Saddle up at the Superstition Saloon in Tortilla Flat
TORTILLA FLAT – For more than a hundred years, thirsty travelers have flocked to Tortilla Flat. Once a popular stagecoach stop along the Apache Trail, the saloon anchoring this tiny and resilient community still serves up libations to tourists seeking a slice of Old Arizona.
Located two miles east of the Canyon Lake Recreation Area along State Route 88 – in the thick of the Superstition Mountains – the town of six is presumed to be the smallest “community” in Arizona, complete with a post office and voter’s precinct.
Residents may be scarce, but visitors are not. This region of the Superstitions is known as a mecca for outdoor enthusiasts and treasure hunters. Tortilla Flat remains a pit stop for these urban explorers, just as it did so many decades ago.
Bang for the Buck at Superstition Saloon
The Superstition Saloon is Tortilla Flat’s biggest draw. On the weekends, don’t be surprised to find a long line of camera-toting Phoenicians and other tourists waiting to catch a glimpse of the unique interior.
This saloon has all the characteristics of your favorite Old West watering hole – a long wooden bar, endless beer and cowboy memorabilia plastered across the walls. However, this oddity stands out for its floor-to-ceiling wallpaper of dollar bills, each note delicately placed and branded by patrons throughout the years.
And you don’t merely sit at this bar – you saddle up – on stools crafted from actual saddles. It’s not the most comfortable of accommodations, but worth the leg cramp for this one-time experience.
The menu is stocked with typical pub grub like burgers, tacos and hot dogs. The saloon serves up beer and wine, including a couple specialty brews: Mule Oil Beer and R-R-Rattlesnake Beer.
History of Tortilla Flat
In the late 1800’s, the Tortilla Flat area was situated along the Yavapai Trail, which connected Tonto Basin with the Salt River Valley. It was used by prospectors, ranchers, Indians and other settlers exploring the Southwest.
Shortly after the turn of the 20th century, the Yavapai Trail was turned into a freight road for the construction of Roosevelt Dam. The roadway became known as the Apache Trail, and Tortilla Flat served as a popular stagecoach stop for freight haulers. Tourists, mail carriers and other travelers frequented the stop throughout the 1930s.
In an effort to attract more tourists, Tortilla Flat owners Virgil Phelps and Joe Gondek built a small hotel in 1948. It operated until 1987 when a fire swept through the town, pretty much destroying everything in its path. The buildings have since been restored to their Old West grandeur, but the motel is no longer in operation.
The owners attempted to resurrect the motel in 2001 but were turned down by the Forest Service. The old motel, which is located right next to the saloon, now houses a gift shop and post office. The interior of this building, too, is blanketed in dollar bills.
- Tortilla Flat Restaurant and Saloon
- Phone: (480) 948-1776
- Open year round for breakfast, lunch and dinner
- Superstition Wilderness Area
My wife and i are in Apache Junction visiting my mother. We drove out to Tortilla Flat and came into your restaurant for breakfast. We asked the jolly, bald guy at the reception podium if it was alright to take photos. He’ll remember. We joked about our bald heads being solar panels. After that he took us back to a pair of really crappy seats at a tiny little dark table. The place was busy, but by no means packed. We asked the “waiter” if we might have a place with a little more light. He said, fine, follow me. We followed aa short way further back to a nice well lit room with several tables. The only other people in the room, were a young mother and aand infany, who were just leaving. As soon as we sat down, another “waiter” showed up and told us we’d have to move, as the tables were for six, or more only. we explained what had happened and the guy told us again that we’d have to move. As we were moving out towards the area where the saddle stools are one of the more ignorany, neanderthal doofs who was doing nothing except simultaneously scratching his ass and picking his nose, piped in that if we wanted seats with more light, “there’s more light in the restroom”. This snotty asshole made me so mad, we just left, knowing this is the kind of jerk-off that will mess with peoples food. Besides the fact that it’s highly unlikely that you food is anything but highly mediocre. I just thought you’d like to know what kind of customer service your moron wait staff is handing out. When i get back to Portland i intend to write a more complete review about your staff and how much they appreciate the tourist dollar and submit it to every tourism/food mag i can think of, including the Arizona tourism Ass. Of which, I am sure you are the biggest. tlh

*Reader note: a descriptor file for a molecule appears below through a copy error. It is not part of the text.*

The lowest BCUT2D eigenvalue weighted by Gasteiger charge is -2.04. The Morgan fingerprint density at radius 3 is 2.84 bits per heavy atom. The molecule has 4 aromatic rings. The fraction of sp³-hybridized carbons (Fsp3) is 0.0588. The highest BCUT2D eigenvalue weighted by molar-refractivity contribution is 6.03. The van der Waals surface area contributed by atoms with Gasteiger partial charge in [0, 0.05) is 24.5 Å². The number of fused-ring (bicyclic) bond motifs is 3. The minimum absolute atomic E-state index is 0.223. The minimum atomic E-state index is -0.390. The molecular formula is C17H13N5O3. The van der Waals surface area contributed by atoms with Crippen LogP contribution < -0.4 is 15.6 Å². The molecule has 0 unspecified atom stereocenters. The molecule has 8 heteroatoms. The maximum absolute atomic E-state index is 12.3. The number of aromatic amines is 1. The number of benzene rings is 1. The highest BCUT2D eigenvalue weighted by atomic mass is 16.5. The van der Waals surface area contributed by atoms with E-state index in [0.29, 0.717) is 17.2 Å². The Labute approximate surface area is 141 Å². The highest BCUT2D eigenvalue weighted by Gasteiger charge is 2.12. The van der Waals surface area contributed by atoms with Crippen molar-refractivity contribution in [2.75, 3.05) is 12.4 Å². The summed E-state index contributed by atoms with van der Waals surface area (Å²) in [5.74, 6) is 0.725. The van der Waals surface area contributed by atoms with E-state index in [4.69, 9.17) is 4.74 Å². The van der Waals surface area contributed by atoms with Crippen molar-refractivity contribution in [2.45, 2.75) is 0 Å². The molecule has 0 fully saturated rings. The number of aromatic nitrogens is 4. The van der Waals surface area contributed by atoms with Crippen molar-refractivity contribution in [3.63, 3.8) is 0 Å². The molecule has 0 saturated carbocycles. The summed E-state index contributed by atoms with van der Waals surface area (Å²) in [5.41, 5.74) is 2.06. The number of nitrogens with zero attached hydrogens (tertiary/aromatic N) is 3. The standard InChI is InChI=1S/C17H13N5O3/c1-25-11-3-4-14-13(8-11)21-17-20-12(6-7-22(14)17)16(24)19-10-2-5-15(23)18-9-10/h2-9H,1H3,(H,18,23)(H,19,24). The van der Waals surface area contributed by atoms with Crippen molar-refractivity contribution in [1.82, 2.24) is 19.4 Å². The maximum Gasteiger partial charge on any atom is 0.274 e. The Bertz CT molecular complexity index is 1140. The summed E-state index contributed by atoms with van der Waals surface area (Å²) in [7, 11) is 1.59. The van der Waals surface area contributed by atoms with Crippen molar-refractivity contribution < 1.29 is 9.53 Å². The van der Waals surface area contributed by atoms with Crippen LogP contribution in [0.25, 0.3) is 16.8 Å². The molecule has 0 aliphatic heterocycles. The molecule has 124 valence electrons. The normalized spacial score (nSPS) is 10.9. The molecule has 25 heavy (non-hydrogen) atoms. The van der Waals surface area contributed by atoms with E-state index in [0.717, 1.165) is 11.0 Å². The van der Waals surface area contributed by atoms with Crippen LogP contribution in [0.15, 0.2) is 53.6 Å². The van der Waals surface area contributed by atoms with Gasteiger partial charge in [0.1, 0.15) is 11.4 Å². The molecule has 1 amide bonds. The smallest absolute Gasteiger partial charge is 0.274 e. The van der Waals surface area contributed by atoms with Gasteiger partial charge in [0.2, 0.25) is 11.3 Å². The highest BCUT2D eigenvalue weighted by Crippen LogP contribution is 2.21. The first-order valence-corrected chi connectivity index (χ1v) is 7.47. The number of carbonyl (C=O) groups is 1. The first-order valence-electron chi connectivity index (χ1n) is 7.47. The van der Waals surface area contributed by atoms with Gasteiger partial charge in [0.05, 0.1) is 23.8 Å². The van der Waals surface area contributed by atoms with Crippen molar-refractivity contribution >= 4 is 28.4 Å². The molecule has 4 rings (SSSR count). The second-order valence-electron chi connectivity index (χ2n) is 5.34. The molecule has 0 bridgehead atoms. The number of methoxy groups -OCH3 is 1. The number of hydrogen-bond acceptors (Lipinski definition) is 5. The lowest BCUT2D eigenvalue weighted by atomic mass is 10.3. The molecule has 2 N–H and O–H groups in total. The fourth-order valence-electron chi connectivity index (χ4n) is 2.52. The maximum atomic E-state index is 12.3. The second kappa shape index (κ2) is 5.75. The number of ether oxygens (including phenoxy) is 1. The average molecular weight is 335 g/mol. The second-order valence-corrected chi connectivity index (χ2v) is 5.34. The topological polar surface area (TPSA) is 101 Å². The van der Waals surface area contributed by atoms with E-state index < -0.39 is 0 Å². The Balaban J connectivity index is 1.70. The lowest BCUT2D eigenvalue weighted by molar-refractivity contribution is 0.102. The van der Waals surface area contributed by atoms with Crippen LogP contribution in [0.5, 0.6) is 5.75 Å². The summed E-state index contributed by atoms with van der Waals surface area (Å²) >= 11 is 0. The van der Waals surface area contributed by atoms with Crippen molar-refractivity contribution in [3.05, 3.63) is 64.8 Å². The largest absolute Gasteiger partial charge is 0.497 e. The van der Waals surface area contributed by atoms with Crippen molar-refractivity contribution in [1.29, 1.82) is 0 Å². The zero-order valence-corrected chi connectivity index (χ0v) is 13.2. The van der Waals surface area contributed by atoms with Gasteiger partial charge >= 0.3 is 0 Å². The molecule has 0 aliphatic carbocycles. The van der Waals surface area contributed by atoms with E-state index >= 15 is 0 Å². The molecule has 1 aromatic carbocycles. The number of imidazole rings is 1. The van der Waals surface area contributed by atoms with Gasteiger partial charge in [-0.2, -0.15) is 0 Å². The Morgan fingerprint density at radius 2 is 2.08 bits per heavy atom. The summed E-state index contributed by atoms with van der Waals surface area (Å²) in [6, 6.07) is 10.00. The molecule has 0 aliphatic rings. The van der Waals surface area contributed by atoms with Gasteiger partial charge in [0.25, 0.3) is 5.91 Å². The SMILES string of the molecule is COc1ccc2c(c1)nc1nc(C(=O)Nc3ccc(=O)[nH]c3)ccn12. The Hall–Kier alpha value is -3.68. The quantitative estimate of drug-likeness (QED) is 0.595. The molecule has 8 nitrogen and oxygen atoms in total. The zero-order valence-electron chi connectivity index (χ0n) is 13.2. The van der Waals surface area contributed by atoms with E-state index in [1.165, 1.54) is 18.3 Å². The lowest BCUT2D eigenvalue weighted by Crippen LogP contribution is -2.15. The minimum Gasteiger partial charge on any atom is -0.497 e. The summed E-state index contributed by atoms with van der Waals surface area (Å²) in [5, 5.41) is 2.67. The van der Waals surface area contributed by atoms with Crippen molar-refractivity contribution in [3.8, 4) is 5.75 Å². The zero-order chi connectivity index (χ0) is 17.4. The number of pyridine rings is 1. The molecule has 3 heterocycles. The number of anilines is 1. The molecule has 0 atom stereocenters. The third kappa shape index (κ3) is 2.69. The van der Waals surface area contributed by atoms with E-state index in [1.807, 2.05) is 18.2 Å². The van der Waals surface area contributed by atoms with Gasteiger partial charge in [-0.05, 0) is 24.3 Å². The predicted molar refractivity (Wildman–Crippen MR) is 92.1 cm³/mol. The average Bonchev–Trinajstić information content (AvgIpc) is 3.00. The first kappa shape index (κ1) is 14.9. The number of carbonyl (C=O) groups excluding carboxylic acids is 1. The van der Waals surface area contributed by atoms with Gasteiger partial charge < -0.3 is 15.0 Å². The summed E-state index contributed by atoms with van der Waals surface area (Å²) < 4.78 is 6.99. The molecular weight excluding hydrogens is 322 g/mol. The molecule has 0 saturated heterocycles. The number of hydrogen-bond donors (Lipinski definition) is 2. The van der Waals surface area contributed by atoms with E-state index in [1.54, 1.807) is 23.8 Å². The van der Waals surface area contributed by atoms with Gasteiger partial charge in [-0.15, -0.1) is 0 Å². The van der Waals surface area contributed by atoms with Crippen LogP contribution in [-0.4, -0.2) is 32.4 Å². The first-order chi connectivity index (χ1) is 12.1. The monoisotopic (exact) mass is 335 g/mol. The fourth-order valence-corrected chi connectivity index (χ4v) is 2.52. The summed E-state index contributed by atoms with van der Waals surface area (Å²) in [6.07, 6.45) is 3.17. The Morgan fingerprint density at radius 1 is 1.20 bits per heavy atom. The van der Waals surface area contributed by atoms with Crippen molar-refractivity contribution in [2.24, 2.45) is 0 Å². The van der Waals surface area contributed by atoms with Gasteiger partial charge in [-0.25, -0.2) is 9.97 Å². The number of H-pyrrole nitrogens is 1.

Why are you addressing this to “you” and “your”? This piece is not an advertisement for Tortilla Flat nor was it written by anyone who has anything to do with running Tortilla Flat. It is one of many short feature articles written about places in Arizona and posted at this site, so bad-mouth a place if you must, but don’t blame Andrea Aker for your poor experience. There may be a time and a place for a nasty “review”, but this isn’t it.
OOPS! Sorry for the spelling. Must be the adreneline.:O)
Tom… Thanks for visiting Arizona. Don’t ever come back! Thank you.